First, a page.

It’s time to align recruitment strategies with the times. According to HR Dive, “[e]mployers aren’t adopting skills-based hiring fast enough to meet demand.” The skills today’s job market demands evolve too fast for specialized higher education degrees to keep up.
Consider a healthy combination of degree- and skills-based candidates, and broaden your talent pool to include professionals without an academic degree or certification if they have the experience needed to get the job done.
4. Prioritize DEI&B
Amidst the layoffs and budget cuts of the last two years, DE&I initiatives were “among the first to go,” according to a report from Monster.com. But diverse workforces “enjoy 2.3 times more cash flow per employee as compared to less inclusive, more monolithic environments,” according to the data. On top of that, organizations sporting “racially and ethnically diverse leadership and executive teams have a 35% higher likelihood of financially outperforming companies with little or no diversity.”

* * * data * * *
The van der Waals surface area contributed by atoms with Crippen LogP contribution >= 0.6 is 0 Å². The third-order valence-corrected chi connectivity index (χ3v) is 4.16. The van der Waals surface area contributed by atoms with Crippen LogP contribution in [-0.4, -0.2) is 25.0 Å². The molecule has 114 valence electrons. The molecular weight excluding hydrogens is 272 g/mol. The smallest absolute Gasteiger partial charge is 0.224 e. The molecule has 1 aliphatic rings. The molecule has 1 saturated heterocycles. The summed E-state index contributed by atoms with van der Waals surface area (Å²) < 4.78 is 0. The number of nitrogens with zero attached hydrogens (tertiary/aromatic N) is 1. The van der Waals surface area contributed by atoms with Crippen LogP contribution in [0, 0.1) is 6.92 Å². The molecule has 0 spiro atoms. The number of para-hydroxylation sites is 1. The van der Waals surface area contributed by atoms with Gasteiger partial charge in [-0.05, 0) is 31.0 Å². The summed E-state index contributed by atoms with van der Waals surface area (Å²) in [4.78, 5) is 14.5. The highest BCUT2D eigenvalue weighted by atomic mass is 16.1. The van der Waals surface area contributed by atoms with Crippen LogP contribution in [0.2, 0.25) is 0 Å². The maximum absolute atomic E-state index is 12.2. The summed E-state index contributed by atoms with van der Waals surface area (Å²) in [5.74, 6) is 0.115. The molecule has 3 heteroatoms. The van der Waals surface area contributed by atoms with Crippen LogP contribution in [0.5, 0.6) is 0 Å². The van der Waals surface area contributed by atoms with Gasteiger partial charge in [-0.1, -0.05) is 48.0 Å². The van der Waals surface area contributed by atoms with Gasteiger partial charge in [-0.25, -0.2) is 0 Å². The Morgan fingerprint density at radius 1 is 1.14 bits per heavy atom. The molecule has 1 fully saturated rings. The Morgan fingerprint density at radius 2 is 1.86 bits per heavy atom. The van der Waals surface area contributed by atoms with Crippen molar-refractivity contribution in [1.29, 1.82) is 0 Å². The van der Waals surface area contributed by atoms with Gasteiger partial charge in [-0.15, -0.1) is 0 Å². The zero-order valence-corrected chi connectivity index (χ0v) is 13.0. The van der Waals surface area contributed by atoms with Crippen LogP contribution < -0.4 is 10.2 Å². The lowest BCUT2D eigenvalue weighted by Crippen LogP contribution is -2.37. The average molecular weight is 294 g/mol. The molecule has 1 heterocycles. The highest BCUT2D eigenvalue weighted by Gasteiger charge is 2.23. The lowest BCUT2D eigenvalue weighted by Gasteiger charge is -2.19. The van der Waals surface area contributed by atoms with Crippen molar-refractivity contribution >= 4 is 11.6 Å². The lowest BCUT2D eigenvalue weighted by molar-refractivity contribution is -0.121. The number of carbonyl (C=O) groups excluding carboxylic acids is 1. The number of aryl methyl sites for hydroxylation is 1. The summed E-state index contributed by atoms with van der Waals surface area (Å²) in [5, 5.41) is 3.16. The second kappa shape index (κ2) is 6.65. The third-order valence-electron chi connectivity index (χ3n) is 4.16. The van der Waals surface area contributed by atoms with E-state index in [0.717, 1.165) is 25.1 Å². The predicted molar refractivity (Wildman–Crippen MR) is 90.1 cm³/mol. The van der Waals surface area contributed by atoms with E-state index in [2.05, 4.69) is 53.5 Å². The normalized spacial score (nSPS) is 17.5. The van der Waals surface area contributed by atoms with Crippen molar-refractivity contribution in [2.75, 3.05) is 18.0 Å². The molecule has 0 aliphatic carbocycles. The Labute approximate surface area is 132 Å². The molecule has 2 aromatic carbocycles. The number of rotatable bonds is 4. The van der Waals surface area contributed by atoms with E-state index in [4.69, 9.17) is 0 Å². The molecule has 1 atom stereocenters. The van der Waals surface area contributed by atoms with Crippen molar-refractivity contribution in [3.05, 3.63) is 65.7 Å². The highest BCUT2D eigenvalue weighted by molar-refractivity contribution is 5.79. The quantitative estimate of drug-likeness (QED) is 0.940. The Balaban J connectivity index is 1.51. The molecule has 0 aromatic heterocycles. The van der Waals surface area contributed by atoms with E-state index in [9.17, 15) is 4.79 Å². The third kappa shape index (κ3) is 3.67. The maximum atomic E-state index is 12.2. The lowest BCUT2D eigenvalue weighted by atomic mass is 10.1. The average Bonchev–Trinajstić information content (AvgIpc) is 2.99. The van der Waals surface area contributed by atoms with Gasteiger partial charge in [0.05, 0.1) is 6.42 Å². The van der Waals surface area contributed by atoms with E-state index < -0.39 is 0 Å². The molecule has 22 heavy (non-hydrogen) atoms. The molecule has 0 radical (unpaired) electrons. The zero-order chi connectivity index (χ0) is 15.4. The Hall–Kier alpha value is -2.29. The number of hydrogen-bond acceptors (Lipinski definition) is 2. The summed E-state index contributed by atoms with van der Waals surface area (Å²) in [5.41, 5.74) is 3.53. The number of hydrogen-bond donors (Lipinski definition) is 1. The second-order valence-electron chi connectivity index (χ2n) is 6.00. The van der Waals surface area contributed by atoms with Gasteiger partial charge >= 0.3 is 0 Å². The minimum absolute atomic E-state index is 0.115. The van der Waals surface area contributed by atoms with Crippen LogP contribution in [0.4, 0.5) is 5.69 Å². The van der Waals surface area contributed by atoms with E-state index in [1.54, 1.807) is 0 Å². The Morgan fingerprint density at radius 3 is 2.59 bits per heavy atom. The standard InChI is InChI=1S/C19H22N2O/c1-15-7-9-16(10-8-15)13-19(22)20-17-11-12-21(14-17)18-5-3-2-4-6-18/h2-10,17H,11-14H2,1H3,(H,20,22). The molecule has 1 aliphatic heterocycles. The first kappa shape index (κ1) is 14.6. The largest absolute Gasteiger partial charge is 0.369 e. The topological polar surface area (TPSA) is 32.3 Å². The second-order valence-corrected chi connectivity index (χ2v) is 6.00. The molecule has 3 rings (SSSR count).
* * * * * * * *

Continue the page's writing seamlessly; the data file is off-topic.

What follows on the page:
Weave DEI&B training into your L&D programs to help your recruitment team and hiring managers learn about the advantages of diversity hiring. A geographically, generationally, and ethnically diverse workforce is key to solving the skills gap and labor shortage crises.
5. Develop effective and future-ready leaders
The best leaders guide and empower people through transparency, trust, and teamwork.
Double down on leadership training programs that teach managers and high-potential individuals how to trust people, provide them with autonomy, identify strengths, and develop any skills that need improvement. It’s the way to raise engagement, spark innovation, and set you apart from the competition.
When companies center their professional development programs around these five principles, they fortify themselves against unpredictable challenges, market ups and downs, and the fast-evolving world of work.
Goal #3: Develop a robust employee wellness and wellbeing program